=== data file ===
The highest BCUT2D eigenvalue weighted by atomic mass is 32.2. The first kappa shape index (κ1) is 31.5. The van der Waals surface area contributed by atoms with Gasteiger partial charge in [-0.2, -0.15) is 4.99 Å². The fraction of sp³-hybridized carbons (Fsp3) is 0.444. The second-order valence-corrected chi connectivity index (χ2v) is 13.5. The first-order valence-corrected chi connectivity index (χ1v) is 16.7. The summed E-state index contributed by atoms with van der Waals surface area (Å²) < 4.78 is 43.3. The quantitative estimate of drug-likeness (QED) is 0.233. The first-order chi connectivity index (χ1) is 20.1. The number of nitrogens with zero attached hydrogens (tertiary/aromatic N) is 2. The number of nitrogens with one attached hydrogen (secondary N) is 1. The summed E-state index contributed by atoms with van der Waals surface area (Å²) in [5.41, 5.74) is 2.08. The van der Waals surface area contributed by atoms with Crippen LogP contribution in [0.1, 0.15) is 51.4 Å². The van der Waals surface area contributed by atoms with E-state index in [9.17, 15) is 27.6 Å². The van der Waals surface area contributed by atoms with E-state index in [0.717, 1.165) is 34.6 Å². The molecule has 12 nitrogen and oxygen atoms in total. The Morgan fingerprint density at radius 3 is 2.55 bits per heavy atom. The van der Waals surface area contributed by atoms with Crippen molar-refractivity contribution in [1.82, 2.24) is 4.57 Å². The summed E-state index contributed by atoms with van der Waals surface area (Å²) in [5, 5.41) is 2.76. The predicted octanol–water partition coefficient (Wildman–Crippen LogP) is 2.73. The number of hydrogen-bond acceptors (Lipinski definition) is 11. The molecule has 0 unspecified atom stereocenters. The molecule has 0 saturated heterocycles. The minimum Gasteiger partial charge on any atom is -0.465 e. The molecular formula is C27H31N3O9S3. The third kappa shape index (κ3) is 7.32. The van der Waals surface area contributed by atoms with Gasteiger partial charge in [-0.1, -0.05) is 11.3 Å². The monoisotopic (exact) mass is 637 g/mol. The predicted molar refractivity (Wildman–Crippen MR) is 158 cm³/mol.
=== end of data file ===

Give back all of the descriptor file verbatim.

The highest BCUT2D eigenvalue weighted by atomic mass is 32.2. The first kappa shape index (κ1) is 31.5. The van der Waals surface area contributed by atoms with Gasteiger partial charge in [-0.2, -0.15) is 4.99 Å². The fraction of sp³-hybridized carbons (Fsp3) is 0.444. The second-order valence-corrected chi connectivity index (χ2v) is 13.5. The first-order valence-corrected chi connectivity index (χ1v) is 16.7. The summed E-state index contributed by atoms with van der Waals surface area (Å²) < 4.78 is 43.3. The quantitative estimate of drug-likeness (QED) is 0.233. The first-order chi connectivity index (χ1) is 20.1. The number of nitrogens with zero attached hydrogens (tertiary/aromatic N) is 2. The number of nitrogens with one attached hydrogen (secondary N) is 1. The summed E-state index contributed by atoms with van der Waals surface area (Å²) in [5.41, 5.74) is 2.08. The van der Waals surface area contributed by atoms with Crippen LogP contribution in [0.1, 0.15) is 51.4 Å². The van der Waals surface area contributed by atoms with E-state index in [9.17, 15) is 27.6 Å². The van der Waals surface area contributed by atoms with E-state index in [0.717, 1.165) is 34.6 Å². The molecule has 12 nitrogen and oxygen atoms in total. The Morgan fingerprint density at radius 3 is 2.55 bits per heavy atom. The van der Waals surface area contributed by atoms with Crippen molar-refractivity contribution in [1.82, 2.24) is 4.57 Å². The summed E-state index contributed by atoms with van der Waals surface area (Å²) in [5, 5.41) is 2.76. The predicted octanol–water partition coefficient (Wildman–Crippen LogP) is 2.73. The number of hydrogen-bond acceptors (Lipinski definition) is 11. The molecule has 0 unspecified atom stereocenters. The molecule has 0 saturated heterocycles. The minimum Gasteiger partial charge on any atom is -0.465 e. The molecular formula is C27H31N3O9S3. The third kappa shape index (κ3) is 7.32. The van der Waals surface area contributed by atoms with Gasteiger partial charge in [-0.1, -0.05) is 11.3 Å². The monoisotopic (exact) mass is 637 g/mol. The predicted molar refractivity (Wildman–Crippen MR) is 158 cm³/mol.